There come times in your life when you have to make difficult choices. Many times you can see these crossroads on the horizon, gather information about your options, and make an informed decision. Years later, when looking back on the chosen path, one will often smile inside with the satisfaction of knowing that the correct resolution was reached and life was better for it.
Climbing out from underneath my BMW 325, I was recently faced with just such a dilemma. I am in the process of rebuilding the rear subframe with new bushings, shocks, and springs. Normally, this isn’t such a terrible task. (Normally, the fist-sized metal & rubber subframe bushings don’t break off inside the chassis, during the removal process either.) It took me nearly an entire week’s worth of evenings to get the broken bushing out of the chassis. Trying to do the job right, and since the subframe and rear trailing arms were off the car, I decided to give them a quick coat of semi-gloss black paint to freshen up the underbelly a bit. Things were starting to look up.
While I was at it, I decided to plumb in braided stainless steel brake lines in an effort to improve the mushy pedal feel that this car has always had. Unfortunately, when connecting these braided lines to the solid steel lines clipped to the chassis, the rust broke free from one of the hard lines and squirted a pint of DOT 4 brake fluid all over the freshly repainted components I had just spent a week installing. For those unfamiliar with the black magic of brake fluid, it has two defining characteristics: 1) an extremely high boiling point, which makes it resilient to the heat produced in a braking system; and 2) an equally effective role as a paint stripper.
To say that I was not pleased would have been a gross understatement. As I traced the source of the leak, I saw that the line terminated well above the differential in a place easily accessible just a week ago. With everything now back in place, I found myself wishing I were a bit more like Vishnu as I tried to weave my arms through a matrix of brake lines, drive shafts, trailing arms, parking brake cables, and exhaust tubing in order to reach that one elusive fitting. Once reached, it only took 5 seconds to realize that it was seized and a torch would be my only hope in freeing it.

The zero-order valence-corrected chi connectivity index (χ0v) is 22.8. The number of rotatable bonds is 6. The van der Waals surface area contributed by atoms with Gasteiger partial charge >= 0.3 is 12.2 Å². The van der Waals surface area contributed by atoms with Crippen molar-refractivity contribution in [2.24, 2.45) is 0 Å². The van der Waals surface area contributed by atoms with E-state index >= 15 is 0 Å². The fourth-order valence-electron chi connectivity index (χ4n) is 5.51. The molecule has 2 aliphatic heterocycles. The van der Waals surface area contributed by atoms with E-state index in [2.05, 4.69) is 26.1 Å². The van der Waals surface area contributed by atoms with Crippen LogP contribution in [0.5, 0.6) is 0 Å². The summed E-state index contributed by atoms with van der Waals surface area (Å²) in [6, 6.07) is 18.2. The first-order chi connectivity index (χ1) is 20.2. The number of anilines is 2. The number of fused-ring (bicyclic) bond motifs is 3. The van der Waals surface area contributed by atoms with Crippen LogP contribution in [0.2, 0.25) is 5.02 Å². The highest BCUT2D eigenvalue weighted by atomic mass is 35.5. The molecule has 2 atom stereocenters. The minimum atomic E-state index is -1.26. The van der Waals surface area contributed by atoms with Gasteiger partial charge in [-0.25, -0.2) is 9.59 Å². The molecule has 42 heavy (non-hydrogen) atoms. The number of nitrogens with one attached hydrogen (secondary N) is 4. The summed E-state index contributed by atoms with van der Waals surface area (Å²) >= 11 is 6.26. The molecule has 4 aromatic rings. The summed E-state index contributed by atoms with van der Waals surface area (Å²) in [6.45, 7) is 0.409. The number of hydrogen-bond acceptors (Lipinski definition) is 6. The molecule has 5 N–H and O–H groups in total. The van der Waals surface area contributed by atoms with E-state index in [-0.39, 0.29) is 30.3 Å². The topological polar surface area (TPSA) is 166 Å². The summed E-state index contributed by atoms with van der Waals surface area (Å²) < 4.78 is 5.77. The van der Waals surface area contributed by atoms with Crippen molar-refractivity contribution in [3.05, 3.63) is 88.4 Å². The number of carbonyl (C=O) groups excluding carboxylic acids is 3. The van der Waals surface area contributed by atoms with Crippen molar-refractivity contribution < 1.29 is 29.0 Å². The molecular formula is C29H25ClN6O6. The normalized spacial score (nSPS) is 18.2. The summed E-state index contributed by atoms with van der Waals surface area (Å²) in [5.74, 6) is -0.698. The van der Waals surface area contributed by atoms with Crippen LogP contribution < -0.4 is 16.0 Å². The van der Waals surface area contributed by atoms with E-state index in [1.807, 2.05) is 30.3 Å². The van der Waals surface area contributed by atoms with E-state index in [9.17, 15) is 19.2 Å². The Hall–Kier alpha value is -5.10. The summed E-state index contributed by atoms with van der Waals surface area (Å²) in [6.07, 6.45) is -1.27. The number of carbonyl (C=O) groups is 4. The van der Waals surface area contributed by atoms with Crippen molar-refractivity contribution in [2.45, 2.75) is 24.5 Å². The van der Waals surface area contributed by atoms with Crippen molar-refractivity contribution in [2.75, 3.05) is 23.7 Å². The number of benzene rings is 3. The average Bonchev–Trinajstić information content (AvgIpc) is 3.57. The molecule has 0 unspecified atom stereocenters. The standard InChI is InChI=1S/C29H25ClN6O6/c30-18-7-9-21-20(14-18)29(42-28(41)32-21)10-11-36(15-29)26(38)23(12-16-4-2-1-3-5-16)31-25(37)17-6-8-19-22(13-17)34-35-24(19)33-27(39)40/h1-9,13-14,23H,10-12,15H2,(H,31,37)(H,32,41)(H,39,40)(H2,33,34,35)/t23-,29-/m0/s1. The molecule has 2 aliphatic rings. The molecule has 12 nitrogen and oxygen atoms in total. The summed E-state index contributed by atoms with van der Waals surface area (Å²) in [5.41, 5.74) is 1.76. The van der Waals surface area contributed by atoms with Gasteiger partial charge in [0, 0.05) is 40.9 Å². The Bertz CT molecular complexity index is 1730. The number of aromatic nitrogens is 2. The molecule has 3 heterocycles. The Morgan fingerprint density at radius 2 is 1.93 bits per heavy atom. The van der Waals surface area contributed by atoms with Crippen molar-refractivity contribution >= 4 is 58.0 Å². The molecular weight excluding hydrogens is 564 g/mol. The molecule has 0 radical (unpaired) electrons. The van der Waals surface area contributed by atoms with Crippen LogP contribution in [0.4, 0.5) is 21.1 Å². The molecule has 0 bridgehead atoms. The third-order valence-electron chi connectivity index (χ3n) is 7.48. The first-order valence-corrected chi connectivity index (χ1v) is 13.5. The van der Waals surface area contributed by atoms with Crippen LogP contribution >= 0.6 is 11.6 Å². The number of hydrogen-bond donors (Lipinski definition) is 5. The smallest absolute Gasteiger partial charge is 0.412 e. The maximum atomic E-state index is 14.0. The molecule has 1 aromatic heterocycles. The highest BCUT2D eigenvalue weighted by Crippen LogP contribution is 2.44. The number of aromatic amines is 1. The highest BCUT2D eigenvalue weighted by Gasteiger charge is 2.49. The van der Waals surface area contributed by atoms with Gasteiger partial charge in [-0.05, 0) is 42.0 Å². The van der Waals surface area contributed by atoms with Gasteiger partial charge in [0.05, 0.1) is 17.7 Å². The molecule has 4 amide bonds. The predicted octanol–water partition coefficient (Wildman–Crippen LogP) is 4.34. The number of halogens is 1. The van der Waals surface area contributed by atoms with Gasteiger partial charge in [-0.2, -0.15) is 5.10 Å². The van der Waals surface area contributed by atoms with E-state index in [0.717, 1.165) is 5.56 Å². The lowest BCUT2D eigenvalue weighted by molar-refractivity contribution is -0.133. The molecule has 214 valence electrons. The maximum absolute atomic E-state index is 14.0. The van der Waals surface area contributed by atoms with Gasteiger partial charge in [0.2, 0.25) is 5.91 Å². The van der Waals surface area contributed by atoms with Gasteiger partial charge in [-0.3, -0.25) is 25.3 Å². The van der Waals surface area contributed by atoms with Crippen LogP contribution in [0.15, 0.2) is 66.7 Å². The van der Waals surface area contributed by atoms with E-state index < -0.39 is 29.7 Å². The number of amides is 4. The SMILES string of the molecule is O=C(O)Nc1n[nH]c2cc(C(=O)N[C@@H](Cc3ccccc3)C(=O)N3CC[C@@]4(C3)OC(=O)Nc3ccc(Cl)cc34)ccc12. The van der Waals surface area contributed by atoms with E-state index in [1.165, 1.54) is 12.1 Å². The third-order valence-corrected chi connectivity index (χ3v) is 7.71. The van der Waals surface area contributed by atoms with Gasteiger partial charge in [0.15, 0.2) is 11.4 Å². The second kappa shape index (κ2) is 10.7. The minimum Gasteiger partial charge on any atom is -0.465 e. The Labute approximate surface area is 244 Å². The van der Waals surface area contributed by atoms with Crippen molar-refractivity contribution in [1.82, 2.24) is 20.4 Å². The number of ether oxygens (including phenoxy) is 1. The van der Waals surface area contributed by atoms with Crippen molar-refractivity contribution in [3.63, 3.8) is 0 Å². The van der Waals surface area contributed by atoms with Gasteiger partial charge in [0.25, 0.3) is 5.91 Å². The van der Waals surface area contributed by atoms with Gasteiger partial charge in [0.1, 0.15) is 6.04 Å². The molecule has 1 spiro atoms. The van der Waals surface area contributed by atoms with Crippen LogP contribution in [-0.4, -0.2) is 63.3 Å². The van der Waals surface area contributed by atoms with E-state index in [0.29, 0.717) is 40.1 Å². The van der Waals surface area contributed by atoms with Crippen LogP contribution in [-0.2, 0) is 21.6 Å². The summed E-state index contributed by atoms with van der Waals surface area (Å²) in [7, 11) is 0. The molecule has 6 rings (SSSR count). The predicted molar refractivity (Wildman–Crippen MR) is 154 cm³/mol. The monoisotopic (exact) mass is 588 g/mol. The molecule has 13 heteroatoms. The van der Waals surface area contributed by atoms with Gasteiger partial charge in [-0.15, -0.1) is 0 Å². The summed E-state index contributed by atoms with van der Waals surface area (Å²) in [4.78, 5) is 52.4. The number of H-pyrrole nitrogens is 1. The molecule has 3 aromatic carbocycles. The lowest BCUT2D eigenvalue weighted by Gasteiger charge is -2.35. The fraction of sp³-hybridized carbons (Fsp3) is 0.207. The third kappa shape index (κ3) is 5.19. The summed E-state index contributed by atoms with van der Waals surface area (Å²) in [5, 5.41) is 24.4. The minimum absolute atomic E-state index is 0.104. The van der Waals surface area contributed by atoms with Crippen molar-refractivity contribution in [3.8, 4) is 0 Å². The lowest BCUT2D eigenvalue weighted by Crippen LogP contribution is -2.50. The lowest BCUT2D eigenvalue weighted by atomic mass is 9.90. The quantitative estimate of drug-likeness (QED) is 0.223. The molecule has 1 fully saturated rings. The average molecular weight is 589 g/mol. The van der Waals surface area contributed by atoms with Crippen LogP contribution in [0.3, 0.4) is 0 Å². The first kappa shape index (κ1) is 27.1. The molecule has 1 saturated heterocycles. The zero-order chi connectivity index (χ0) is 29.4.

Two more evenings spent heating and cooling. Two more days spent soaking it in penetrating oil. Many, many hours were wasted on this one little fastener. I was faced with a decision: do I keep trying or do I undo all the work I’d just completed and drop the entire rear end of the car to gain access? I made my choice: one more budge. If it doesn’t come off, I will be forced to undo the just done. I took a deep breath, paused, then gave a big heave.
I could not believe my ears. It moved!!! Only 54 more turns with the Vise-Grip and the line was off of the car. I then proceeded to take the faulty line to seemingly every auto parts store in the county to find a replacement section that I could bend like the offending unit. After 2 days, I found the correct pipe in stock at the third Advance Auto store I tried. I bought two.
I carefully bent the new pipe to the best impression of the original I could. After several trials and errors, I finally got it to fit. Slathering the threads and sleeves of the pipe fittings in Anti-Seize paste to prevent the same trouble in another 25 years, I tightened everything up; I then pressure-bled the lines. A good, firm pedal is what I was rewarded with! My car finally felt like the precise German machine I was hoping to bring out with these upgrades and maintenance. All the hard work and frustration had finally paid off.
Unfortunately, that payoff period only lasted a few pedal pumps. Giving a firm foot, it plunged to the floor and I could hear the sound of fluid spraying everywhere. Back up the lift it went. My heart sank as I saw another pint of fresh brake fluid preparing to eat its way through more layers of paint. Another hard line had ruptured due to the unstoppable march of rust; another task to add to this endless project.
Another difficult decision was upon me. Which fork in the three-pronged road shall I take? Do I attack it in the same manner, through the maze of obstacles? Do I unbolt the entire rear of the car again? Or, do I burn the car to the ground and collect the insurance money?
These choices can be so very difficult sometimes.
I feel your pain. The irony is that we willingly subject ourselves to this sort of thing. The blessing is that you discovered the rusting lines up on a lift and not under emergency braking. Any other candidates for replacement?
In the end, I was forced to buy an ISO bubble-flare tool kit, a coil of steel line, and a bunch of fittings. Expensive, but I had no choice.
On the bright side, I am now fluent in bubble-flare.